The most appealing results of the research done in the Research Agenda 2008-2012 set in the spotlights.
Victory Boogie Woogie is the last work painted by Piet Mondrian (1872-1944) and part of the permanent collection of the Gemeentemuseum Den Haag. In the period 2006-2008, this famous painting underwent a large-scale investigation in collaboration with the Gemeentemuseum. The public could follow the object-based examination from behind a glass partition.
Victory Boogie Woogie (1942-1944) is the ideal case study. All the ingredients for an interesting investigation are present: besides paint, the artist used relatively unknown materials such as adhesive tape, he used a special technique (paint scraping) and left the canvas unfinished and unvarnished. It is precisely this state of incompletion that gave researchers, conservators and curators clues in uncovering the fabrication chronology to learn more about Mondriaan's art process.
Mondrian spent his last nine months almost continuously working on Victory Boogie Woogie. In January 1944 he began a thorough revision, when, according to his own words, the work was ready to exhibit and he had already removed most of the auxiliary strips of adhesive tape. This led to several radical changes, in which Mondriaan again decked the canvas with narrow strips of adhesive tape. Between 17 and 23 January, the painter made even more changes by interrupting straight lines and 'opening up' the surface once more. The picture won in strength and dynamism as a result, an improved response to what he was trying to express with the painting, "a dynamic movement in balance". Mondrian abandoned the work in this unfinished state with its 574 small sections. He died on 1 February 1944.
More information about Mondriaan's way of thinking and working was necessary to better understand the painting. A number of things were helpful here, such as the testimonies of Charmion von Wiegand. In 1944 this American art critic made sketches of Victory Boogie Woogie in Mondriaan's studio. These show the initial stage of the work with straight lines, before the Mondrian added the coloured blocks. Then there was the exact copy of Victory Boogie Woogie by Perle Fine of 1946, commissioned by the then Stedelijk Museum Amsterdam director, Willem Sandberg. Comparison with photos from the fabrication period of the painting also provided new information.
During the preliminary investigation in September 2006 Victory Boogie Woogie was removed from its glass 'box' and closely examined. In March 2007, the painting was investigated using infrared and X-ray techniques by MOLAB in the second research phase. This is a mobile laboratory containing five different instruments and is operated by conservation scientists from three Italian universities. As the instruments are non-destructive and non-contact (sample taking is not required) the painting can be analysed without affecting it in any way. In addition to this research on-site, primary source research and research into the restoration history of the work were carried out.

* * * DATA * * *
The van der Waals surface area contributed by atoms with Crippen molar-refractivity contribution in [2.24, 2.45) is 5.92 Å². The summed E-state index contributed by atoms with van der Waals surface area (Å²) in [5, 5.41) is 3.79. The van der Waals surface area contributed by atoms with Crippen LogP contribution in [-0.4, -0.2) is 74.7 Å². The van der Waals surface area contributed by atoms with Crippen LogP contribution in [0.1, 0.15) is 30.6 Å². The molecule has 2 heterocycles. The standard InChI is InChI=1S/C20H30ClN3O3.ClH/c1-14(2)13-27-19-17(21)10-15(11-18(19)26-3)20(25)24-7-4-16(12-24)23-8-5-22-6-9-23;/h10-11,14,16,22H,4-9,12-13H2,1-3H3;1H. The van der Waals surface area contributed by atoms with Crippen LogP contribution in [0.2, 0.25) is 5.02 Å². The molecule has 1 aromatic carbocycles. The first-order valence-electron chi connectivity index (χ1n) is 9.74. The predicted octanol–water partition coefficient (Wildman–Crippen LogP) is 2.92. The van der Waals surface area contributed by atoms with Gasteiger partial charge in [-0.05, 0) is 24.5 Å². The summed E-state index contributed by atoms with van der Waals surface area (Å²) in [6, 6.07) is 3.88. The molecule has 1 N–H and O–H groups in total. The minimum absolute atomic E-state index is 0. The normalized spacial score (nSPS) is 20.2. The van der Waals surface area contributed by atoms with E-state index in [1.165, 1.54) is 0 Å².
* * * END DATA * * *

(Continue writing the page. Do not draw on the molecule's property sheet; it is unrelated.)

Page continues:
The study of the material composition and the layer structure should provide insight into the painting's history of development. Identification of the used materials was necessary to be able to compare the blocks of colour and spectral measurements made it possible to classify the colour blocks. Photographs made with raking light revealed height differences on the surface, showing that the current picture of Victory Boogie Woogie largely corresponds with the artist's intent. The first pencil lines that Mondriaan had drawn in 1942 coincide with the painted pattern of lines. Mondrian decided on the positions of the large grey and white blocks at an early stage and did not change these further. The large blue, red and yellow blocks also appear to have been positioned at an early stage, although Mondrian did continue searching for the right tone of colour: up to seven layers of blue paint were found on some blocks.
Within the fixed elements Mondrian made changes particularly with the colour and position of the smaller blocks. A relatively large amount of tape was found: his means for quickly adjusting the composition.
During the investigation attention was also paid to possible signs of deterioration in the remaining adhesive tape. The restoration treatment by Caroline Keck in 1949, in which loose tape was re-adhered with wax and polyvinyl acetate, seems to have adequately protected the structure of the material and the colour. Now, more than 50 years after the treatment, no new conservation issues have been detected. However, Victory Boogie Woogie remains a fragile work due to the way the canvas is attached to the frame.
All the information gathered from the survey was ultimately visualised in a virtual presentation made in CARTA. This represents a successful application of a so-called GIS, a geological information system that was originally developed to map earth strata. Now Mondriaan's order of work actions can be deduced from the paint and tape layers, and made visible to all.
Maarten van Bommel
Klaas-Jan van den Berg, IJsbrand Hummelen, Eric Domela Nieuwenhuis, Esther van Duijn, Madeleine Bisschoff, Hester Lensink, Simone Vermaat,
Matthijs de Keijzer, Luc Megens, Henk van Keulen, Suzan de Groot, Ineke Joosten
Hans Janssen (Gemeentemuseum Den Haag), Ron Spronk (Queens University), Bruno Brunetti e.a. (Universiteit van Perugia, EU-ARTECH), Geerten Blessing en Charles de Jong (CARIS)